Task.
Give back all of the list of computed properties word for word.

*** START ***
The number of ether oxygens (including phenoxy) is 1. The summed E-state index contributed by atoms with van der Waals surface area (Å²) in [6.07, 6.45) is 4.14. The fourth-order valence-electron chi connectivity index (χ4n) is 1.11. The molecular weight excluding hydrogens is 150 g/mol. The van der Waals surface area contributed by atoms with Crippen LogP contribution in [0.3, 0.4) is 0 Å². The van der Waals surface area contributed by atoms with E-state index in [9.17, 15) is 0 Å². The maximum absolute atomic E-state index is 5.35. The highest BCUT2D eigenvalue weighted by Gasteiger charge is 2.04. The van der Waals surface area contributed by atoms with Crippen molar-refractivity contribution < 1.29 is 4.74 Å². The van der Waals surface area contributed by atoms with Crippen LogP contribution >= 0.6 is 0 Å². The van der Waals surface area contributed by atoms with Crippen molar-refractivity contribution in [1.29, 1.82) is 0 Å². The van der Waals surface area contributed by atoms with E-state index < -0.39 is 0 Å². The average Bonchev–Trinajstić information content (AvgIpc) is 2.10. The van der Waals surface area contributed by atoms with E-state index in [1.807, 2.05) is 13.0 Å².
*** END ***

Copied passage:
The number of ether oxygens (including phenoxy) is 1. The summed E-state index contributed by atoms with van der Waals surface area (Å²) in [6.07, 6.45) is 4.14. The fourth-order valence-electron chi connectivity index (χ4n) is 1.11. The molecular weight excluding hydrogens is 150 g/mol. The van der Waals surface area contributed by atoms with Crippen LogP contribution in [0.3, 0.4) is 0 Å². The van der Waals surface area contributed by atoms with E-state index in [9.17, 15) is 0 Å². The maximum absolute atomic E-state index is 5.35. The highest BCUT2D eigenvalue weighted by Gasteiger charge is 2.04. The van der Waals surface area contributed by atoms with Crippen molar-refractivity contribution < 1.29 is 4.74 Å². The van der Waals surface area contributed by atoms with Crippen LogP contribution >= 0.6 is 0 Å². The van der Waals surface area contributed by atoms with Crippen molar-refractivity contribution in [1.29, 1.82) is 0 Å². The van der Waals surface area contributed by atoms with E-state index < -0.39 is 0 Å². The average Bonchev–Trinajstić information content (AvgIpc) is 2.10. The van der Waals surface area contributed by atoms with E-state index in [1.807, 2.05) is 13.0 Å².